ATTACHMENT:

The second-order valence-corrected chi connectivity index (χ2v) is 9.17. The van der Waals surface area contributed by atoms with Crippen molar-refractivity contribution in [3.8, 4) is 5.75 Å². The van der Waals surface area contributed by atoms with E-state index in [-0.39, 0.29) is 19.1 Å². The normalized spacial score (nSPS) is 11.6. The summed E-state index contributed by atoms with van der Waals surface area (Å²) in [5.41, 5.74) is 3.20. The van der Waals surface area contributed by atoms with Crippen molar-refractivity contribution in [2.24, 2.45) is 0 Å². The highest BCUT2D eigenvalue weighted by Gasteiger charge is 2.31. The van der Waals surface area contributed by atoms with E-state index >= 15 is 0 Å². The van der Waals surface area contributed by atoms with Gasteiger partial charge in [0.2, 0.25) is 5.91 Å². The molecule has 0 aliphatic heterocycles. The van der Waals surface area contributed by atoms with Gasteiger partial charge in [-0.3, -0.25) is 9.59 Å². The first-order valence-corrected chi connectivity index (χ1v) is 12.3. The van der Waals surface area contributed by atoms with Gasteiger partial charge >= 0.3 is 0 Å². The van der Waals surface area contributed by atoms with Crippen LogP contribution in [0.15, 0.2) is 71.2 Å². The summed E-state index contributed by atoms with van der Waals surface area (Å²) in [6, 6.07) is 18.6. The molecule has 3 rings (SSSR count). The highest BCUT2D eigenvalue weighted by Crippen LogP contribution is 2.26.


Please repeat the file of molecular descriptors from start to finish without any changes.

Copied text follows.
The second-order valence-corrected chi connectivity index (χ2v) is 9.17. The van der Waals surface area contributed by atoms with Crippen molar-refractivity contribution in [3.8, 4) is 5.75 Å². The van der Waals surface area contributed by atoms with E-state index in [-0.39, 0.29) is 19.1 Å². The normalized spacial score (nSPS) is 11.6. The summed E-state index contributed by atoms with van der Waals surface area (Å²) in [5.41, 5.74) is 3.20. The van der Waals surface area contributed by atoms with Crippen molar-refractivity contribution in [2.24, 2.45) is 0 Å². The highest BCUT2D eigenvalue weighted by Gasteiger charge is 2.31. The van der Waals surface area contributed by atoms with E-state index >= 15 is 0 Å². The van der Waals surface area contributed by atoms with Gasteiger partial charge in [0.2, 0.25) is 5.91 Å². The molecule has 0 aliphatic heterocycles. The van der Waals surface area contributed by atoms with Gasteiger partial charge in [-0.3, -0.25) is 9.59 Å². The first-order valence-corrected chi connectivity index (χ1v) is 12.3. The van der Waals surface area contributed by atoms with Gasteiger partial charge >= 0.3 is 0 Å². The van der Waals surface area contributed by atoms with Crippen LogP contribution in [0.15, 0.2) is 71.2 Å². The summed E-state index contributed by atoms with van der Waals surface area (Å²) in [6, 6.07) is 18.6. The molecule has 3 rings (SSSR count). The highest BCUT2D eigenvalue weighted by Crippen LogP contribution is 2.26.